I've been thinking about taste – in particular, taste bland as a politician's promise, marketed by shelter magazines and many a bloggerette. Oh, I know the fashion wheel has turned, and color, subtle as stomach cramp, has slammed its way back into decorating and, coincidentally, as my living room has listed towards neutrality I have been cogitating the uncomplicated eye - that seeming, and certainly contemporary, inability to deal with layer upon layer of pattern, color and texture.
Yet, I wonder, does it matter? My graduate degree professor, now in her late eighties, unwillingly retired and a good friend, rails against the ignorance of the present generation and decries its lack of interest in what we both learned. She and I have lunch together nearly every week and we talk nonstop about what was our interior design world – and what it has become. What, so far, has remained unspoken is that the world has changed around us, left us marooned on far shores of taste informed by history, education and training – and however much we might regret it, it is a world dominated by media and by an editorial and blogging community enamored of rooms designed for the logic of the lens rather than living; of vignetteing and accessorizing; of mediocre furniture and fabric collections branded by well-known decorators; of bespoke details on mass-produced goods; of ethnic green-washed tat; of books signings known as keynote addresses; of tastemaker sales off-loading any old junk; of HGTV programs where decorators act out reality TV scenarios appearing each week more goofily incompetent than the last – innovation, even in the media, is not what the game is about.
Does it matter, taste or the lack thereof? It signifies nothing – as in the same way it does not matter that I cannot taste a truffle or the Celt find one palatable. And, in some ways, it does not matter that it does not matter.
I received another email this last week from someone who knew Geoffrey Bennison and it answers questions posed in a discussion between The Ancient and Toby Worthington about who could write a book about him. Apparently, the discussion is no longer about who could or should, but who is doing so.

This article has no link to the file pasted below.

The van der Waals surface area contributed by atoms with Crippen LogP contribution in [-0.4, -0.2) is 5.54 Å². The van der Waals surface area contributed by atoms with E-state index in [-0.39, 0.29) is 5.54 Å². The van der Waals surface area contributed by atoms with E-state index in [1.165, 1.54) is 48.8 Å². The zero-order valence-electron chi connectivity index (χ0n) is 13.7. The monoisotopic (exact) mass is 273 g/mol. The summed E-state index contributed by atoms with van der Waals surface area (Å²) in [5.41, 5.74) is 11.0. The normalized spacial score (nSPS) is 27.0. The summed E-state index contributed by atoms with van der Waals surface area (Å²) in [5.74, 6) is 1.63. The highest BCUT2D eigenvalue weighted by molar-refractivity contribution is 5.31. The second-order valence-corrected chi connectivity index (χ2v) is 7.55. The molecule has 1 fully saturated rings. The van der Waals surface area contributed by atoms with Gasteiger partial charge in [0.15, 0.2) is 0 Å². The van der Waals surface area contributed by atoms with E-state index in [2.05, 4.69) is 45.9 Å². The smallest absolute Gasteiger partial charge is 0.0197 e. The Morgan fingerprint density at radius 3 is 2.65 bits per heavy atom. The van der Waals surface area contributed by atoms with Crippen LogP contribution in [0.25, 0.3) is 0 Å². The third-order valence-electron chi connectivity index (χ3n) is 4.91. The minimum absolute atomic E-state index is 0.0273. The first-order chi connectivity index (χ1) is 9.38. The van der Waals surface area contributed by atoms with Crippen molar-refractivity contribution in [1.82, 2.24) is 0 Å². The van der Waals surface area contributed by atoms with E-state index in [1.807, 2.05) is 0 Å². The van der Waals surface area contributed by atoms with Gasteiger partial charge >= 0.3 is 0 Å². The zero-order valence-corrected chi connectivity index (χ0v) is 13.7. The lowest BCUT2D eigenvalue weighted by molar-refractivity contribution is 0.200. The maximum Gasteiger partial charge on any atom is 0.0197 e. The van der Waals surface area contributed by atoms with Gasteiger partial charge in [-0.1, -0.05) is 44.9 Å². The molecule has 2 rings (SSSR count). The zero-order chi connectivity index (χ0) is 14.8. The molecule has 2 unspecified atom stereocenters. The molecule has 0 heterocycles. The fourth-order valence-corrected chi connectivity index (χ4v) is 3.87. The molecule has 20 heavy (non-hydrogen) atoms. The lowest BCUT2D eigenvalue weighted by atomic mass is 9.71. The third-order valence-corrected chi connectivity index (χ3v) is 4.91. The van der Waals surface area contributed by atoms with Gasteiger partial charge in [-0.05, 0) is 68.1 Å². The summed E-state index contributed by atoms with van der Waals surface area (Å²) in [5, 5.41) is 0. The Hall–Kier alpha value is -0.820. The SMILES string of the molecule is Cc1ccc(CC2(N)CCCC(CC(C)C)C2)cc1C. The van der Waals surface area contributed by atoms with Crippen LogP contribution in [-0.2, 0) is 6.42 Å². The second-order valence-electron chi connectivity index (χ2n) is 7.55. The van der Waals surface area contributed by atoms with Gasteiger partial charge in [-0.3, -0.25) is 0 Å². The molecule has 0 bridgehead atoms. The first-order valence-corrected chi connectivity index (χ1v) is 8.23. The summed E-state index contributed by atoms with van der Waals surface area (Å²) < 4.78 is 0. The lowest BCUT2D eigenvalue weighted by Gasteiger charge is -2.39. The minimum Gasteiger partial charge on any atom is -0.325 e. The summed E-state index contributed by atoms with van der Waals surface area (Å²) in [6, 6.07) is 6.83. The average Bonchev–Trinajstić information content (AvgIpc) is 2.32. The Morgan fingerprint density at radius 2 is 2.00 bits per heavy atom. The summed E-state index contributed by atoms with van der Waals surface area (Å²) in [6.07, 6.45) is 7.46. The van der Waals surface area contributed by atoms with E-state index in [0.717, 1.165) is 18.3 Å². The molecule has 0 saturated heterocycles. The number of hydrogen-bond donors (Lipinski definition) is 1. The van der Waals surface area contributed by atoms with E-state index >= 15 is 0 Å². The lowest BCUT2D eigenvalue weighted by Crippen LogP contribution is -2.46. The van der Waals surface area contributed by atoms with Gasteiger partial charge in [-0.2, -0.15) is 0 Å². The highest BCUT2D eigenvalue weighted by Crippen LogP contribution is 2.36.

"Greatly enjoyed your article, I worked for Geoffrey for about six years and drove him almost every time he went to Brighton. I am intrigued to know where the hitching story came from.
"Would also love to hear from TS who sold him things by binocular, I never saw this but can I can certainly visualise GB using such a system. He was physically extremely lazy.
"____________ is researching a book now about GB and I will fwd your article to her."
Geoffrey Bennison – from Lancashire not Yorkshire as is written below – according to Mr Hodsoll occasionally referred to himself as "a simple Lancashire lass." Well, this simple Lancashire lad - no longer simple (neither was Mr Bennison, truth be told) and no longer Lancashire, acknowledges a certain camp fellow-feeling in Mr Bennison's self-description.
"Geoffrey himself was an original. Funny and endearing, eccentric and affectionately bossy ... A Yorkshireman with a firm sense of reality, he was sophisticated, sensual and at times, sentimental. Although not interested in an form of intellectualism, he was extraordinarily bright. And just as sharp-tongued: only the intrepid challenged him to a match of wits. Incidentally, he was also master of his rather Hogarthian hobby of fancy dress. In this tricky game the Yorkshire lad was transformed into a jolly, seductive, understanding Madame - a personage who might well have run a successful pub with a diverse circle of customers hailing from anywhere between Eaton Square and Wapping."*
"Mr. Bennison's aesthetic was summed up in his own golden rule "something mad on top of something very good, or something very good on top of something mad." He preferred rich, dark, faded color, a sqawk of pattern subdued by wear and tear, the classical, the grand gesture, the serendipitous, the splendid, the rare, the oriental, the Baroque, and the still small voice of an objet de vertu. In less sure hands such a mix of scale, pattern and color can be cacophony - witness some of the decorators practicing today - yet it was in his hands that mix created the perfect ambience. It might be argued that he was giving the rooms he decorated a fancy dress but in reality they are underpinned with character, understanding and history - much the same as the man."**
This is a post intended for publication at the end of last week. However, a brief trip to New York to visit with family – and a very undignified fall flat on my face on Madison Avenue just by the queue for Ladurée – rather slowed things down. (I was texting, of course.)
Photographs of a New York house decorated in 1960 by Geoffrey Bennison and restored by him twenty-five years later (his last work), by Clive Frost for The World of Interiors, May 1985.
* Peter Glenville, author of The Beatitudes of Bennison, the text accompanying the photographs.